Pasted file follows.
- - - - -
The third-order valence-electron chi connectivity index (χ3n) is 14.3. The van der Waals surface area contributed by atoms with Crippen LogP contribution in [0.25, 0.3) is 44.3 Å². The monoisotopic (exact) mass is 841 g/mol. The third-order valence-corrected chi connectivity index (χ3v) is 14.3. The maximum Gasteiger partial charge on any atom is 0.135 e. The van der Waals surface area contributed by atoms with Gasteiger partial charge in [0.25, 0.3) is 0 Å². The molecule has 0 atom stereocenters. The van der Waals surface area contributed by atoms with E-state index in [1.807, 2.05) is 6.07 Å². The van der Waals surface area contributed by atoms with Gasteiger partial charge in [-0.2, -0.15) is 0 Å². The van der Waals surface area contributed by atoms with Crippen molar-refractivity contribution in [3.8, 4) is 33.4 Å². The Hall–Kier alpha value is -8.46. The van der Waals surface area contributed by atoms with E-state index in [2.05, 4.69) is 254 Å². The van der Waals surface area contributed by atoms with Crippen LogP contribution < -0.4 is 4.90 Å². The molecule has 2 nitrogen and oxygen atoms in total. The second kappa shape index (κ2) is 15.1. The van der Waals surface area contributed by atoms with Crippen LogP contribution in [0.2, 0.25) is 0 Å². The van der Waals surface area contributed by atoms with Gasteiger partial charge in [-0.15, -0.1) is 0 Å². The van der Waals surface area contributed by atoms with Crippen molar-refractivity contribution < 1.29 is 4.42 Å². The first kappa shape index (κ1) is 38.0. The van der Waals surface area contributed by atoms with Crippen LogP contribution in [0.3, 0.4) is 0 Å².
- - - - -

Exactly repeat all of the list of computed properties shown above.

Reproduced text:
The third-order valence-electron chi connectivity index (χ3n) is 14.3. The van der Waals surface area contributed by atoms with Crippen LogP contribution in [0.25, 0.3) is 44.3 Å². The monoisotopic (exact) mass is 841 g/mol. The third-order valence-corrected chi connectivity index (χ3v) is 14.3. The maximum Gasteiger partial charge on any atom is 0.135 e. The van der Waals surface area contributed by atoms with Gasteiger partial charge in [0.25, 0.3) is 0 Å². The molecule has 0 atom stereocenters. The van der Waals surface area contributed by atoms with E-state index in [1.807, 2.05) is 6.07 Å². The van der Waals surface area contributed by atoms with Gasteiger partial charge in [-0.2, -0.15) is 0 Å². The van der Waals surface area contributed by atoms with Crippen molar-refractivity contribution in [3.8, 4) is 33.4 Å². The Hall–Kier alpha value is -8.46. The van der Waals surface area contributed by atoms with E-state index in [2.05, 4.69) is 254 Å². The van der Waals surface area contributed by atoms with Crippen LogP contribution < -0.4 is 4.90 Å². The molecule has 2 nitrogen and oxygen atoms in total. The second kappa shape index (κ2) is 15.1. The van der Waals surface area contributed by atoms with Crippen LogP contribution in [0.2, 0.25) is 0 Å². The van der Waals surface area contributed by atoms with Gasteiger partial charge in [-0.15, -0.1) is 0 Å². The van der Waals surface area contributed by atoms with Crippen molar-refractivity contribution < 1.29 is 4.42 Å². The first kappa shape index (κ1) is 38.0. The van der Waals surface area contributed by atoms with Crippen LogP contribution in [0.3, 0.4) is 0 Å².